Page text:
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Picking Passwords: Pitfalls, Practicalities and Protection

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Like many people, you probably have a password for logging on to your computer at work, another one for logging into your work email, and then there’s your personal email. Your Mac at home. The AppleID for your iPhone. Twitter. Facebook. LinkedIn. And more? Oh, and you have to use a capital letter, some lowercase, at least one digit, a punctuation mark or other special characters and it has to be more than 12 characters long. Perhaps you can’t use more than 16 characters? Or perhaps that particular service doesn’t, afterall, allow you to use special characters - even more confusing!

Also remember that your employer wants you to change your password every 30 days, and that it can’t be the same as any previous passwords. What a nightmare! How can any normal person remember different, unique and secure passwords, conforming to different rule sets, for all of these services (and more) without resorting to writing them down in a little black book? There is a way...


The Threat to Passwords

Zeroes and Ones.

The Internet is generally considered to have been social and interactive since around the turn of the century, what is commonly termed Web 2.0. With the advent of services such as Twitter, Google+ and Facebook, it is now more important than ever to ensure that you use secure and unique passwords on your Mac and with services that you use on the web.

In 2012, hackers managed to steal passwords from popular networks such as LinkedIn, Yahoo and LastFM. Six and a half million passwords were stolen from LinkedIn, 450,000 from Yahoo and “some” passwords, reportedly “millions”, were lost in the LastFM password hack.


Always Have a Unique Password for Email

If your email password is shared with anything else, anything else at all, please update it as soon you finish reading this article.

If you only do the minimum, just one thing, as a result of reading this article (and I really do commend you to do much more than the minimum) then please ensure that the password that you use for your email is unique, strong and secure. Please ensure that your email password is not used for any other service.

Let us suppose for a moment that you use Gmail for your email. You are on LinkedIn and you have a LastFM account. Let us suppose, also, that you use the same password for all three services, and more services besides those.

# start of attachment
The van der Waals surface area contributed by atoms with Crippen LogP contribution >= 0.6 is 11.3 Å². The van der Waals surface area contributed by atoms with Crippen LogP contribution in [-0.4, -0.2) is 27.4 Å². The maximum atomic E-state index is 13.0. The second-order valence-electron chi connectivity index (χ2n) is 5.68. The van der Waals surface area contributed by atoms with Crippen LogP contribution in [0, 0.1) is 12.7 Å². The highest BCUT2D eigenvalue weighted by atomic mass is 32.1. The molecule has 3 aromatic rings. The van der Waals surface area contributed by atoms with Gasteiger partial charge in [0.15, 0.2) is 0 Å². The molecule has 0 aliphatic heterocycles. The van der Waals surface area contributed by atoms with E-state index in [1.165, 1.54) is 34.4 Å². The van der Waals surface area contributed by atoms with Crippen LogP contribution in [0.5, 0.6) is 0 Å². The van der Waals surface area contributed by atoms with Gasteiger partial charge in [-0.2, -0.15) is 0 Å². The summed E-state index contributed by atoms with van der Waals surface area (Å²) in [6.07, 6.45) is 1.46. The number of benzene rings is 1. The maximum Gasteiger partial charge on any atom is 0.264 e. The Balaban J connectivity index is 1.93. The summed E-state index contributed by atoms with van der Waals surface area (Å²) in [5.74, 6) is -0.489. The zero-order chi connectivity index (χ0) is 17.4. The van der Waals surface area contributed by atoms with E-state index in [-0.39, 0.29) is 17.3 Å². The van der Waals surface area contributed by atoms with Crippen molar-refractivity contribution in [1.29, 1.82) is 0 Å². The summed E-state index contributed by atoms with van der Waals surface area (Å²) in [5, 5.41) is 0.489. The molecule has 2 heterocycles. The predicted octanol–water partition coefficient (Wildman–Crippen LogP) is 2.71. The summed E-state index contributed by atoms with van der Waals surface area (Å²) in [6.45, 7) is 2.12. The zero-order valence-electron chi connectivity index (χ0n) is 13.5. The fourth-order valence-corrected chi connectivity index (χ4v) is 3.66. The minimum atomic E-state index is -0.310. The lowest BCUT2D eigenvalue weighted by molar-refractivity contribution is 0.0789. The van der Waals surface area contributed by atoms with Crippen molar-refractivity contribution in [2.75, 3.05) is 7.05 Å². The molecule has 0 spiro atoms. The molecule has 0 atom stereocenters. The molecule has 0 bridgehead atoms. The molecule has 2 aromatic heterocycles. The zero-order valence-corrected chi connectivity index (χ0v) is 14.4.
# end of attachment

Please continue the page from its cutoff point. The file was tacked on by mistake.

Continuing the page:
Now let us suppose that your LinkedIn account is hacked, the password stolen and decrypted. Sounds unlikely? Well it happened on 5 June 2012 to 6.5 million accounts!

Once that has happened it does not take such a big leap of imagination for hackers to test the same password against your Gmail account. In fact your LinkedIn profile may, indeed, list your Gmail email address.

In fact, once a hacker has the password to your email account he potentially has the key to your entire online presence. Furthermore, if he resets that email password, you will be locked out and you will not be able to prevent any changes that he makes to any of your social media accounts, email, or any other business with whom you deal online.

That’s frightening.

If your email password is shared with anything else, anything else at all, please update it as soon you finish reading this article.


What Makes a Secure Password?

This is actually quite a big question that requires an even bigger answer. If you have not already done so, please read Marius Masalar’s excellent article: In Search of the Ultimate Password.

The long and short of it is that perhaps it’s not so secure to use capital letters, lowercase, at least one digits and special characters after all.

This is because:

  • We only have the ability to remember fairly simple passwords
  • We need to remember many different passwords for many different things
  • Inevitably, we resort to writing them down

The way in which we have been taught to create passwords needs rebooting. This is excellently demonstrated by the XKCD comic on password strength.

XKCD on Passwords
XKCD: In 20 years of effort we successfully trained everyone to use passwords that are hard for humans to remember...

How Long Will it Take to Crack my Password?

Perhaps an easier way to understand the strength password is to understand how long it would take a desktop computer, based on one thousand guesses per second, to crack any given password.

Testing Password Security

If we take the example, given in the XKCD comic, of “correct horse battery staple”, and enter it into the website howsecureismypassword.net - we can get an idea as to how long it would take to crack, and therefore how secure it is likely to be.